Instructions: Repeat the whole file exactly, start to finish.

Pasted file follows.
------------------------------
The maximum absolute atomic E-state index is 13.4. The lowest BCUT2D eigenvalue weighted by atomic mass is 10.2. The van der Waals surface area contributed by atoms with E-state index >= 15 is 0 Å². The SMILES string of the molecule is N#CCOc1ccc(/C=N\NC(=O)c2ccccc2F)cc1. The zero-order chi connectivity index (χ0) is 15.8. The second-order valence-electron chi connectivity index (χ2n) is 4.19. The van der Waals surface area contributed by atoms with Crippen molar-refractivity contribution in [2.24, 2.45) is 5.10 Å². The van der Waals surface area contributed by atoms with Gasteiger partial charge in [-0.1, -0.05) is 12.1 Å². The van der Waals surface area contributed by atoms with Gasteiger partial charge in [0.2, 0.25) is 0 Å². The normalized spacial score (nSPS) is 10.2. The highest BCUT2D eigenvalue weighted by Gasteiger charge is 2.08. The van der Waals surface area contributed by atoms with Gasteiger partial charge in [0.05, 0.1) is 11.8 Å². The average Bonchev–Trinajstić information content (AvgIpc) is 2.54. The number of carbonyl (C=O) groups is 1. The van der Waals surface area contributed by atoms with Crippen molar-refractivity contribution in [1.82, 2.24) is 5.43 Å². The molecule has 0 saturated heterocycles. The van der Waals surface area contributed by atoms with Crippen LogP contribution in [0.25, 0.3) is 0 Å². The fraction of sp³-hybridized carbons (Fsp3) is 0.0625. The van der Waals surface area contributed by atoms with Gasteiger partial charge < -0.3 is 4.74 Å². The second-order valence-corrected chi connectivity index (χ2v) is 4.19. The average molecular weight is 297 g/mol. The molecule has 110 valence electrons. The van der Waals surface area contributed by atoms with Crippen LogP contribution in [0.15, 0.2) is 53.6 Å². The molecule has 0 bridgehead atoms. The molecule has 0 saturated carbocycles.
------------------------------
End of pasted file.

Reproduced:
The maximum absolute atomic E-state index is 13.4. The lowest BCUT2D eigenvalue weighted by atomic mass is 10.2. The van der Waals surface area contributed by atoms with E-state index >= 15 is 0 Å². The SMILES string of the molecule is N#CCOc1ccc(/C=N\NC(=O)c2ccccc2F)cc1. The zero-order chi connectivity index (χ0) is 15.8. The second-order valence-electron chi connectivity index (χ2n) is 4.19. The van der Waals surface area contributed by atoms with Crippen molar-refractivity contribution in [2.24, 2.45) is 5.10 Å². The van der Waals surface area contributed by atoms with Gasteiger partial charge in [-0.1, -0.05) is 12.1 Å². The van der Waals surface area contributed by atoms with Gasteiger partial charge in [0.2, 0.25) is 0 Å². The normalized spacial score (nSPS) is 10.2. The highest BCUT2D eigenvalue weighted by Gasteiger charge is 2.08. The van der Waals surface area contributed by atoms with Gasteiger partial charge in [0.05, 0.1) is 11.8 Å². The average Bonchev–Trinajstić information content (AvgIpc) is 2.54. The number of carbonyl (C=O) groups is 1. The van der Waals surface area contributed by atoms with Crippen molar-refractivity contribution in [1.82, 2.24) is 5.43 Å². The molecule has 0 saturated heterocycles. The van der Waals surface area contributed by atoms with Crippen LogP contribution in [0.25, 0.3) is 0 Å². The fraction of sp³-hybridized carbons (Fsp3) is 0.0625. The van der Waals surface area contributed by atoms with Gasteiger partial charge < -0.3 is 4.74 Å². The second-order valence-corrected chi connectivity index (χ2v) is 4.19. The average molecular weight is 297 g/mol. The molecule has 110 valence electrons. The van der Waals surface area contributed by atoms with Crippen LogP contribution in [0.15, 0.2) is 53.6 Å². The molecule has 0 bridgehead atoms. The molecule has 0 saturated carbocycles.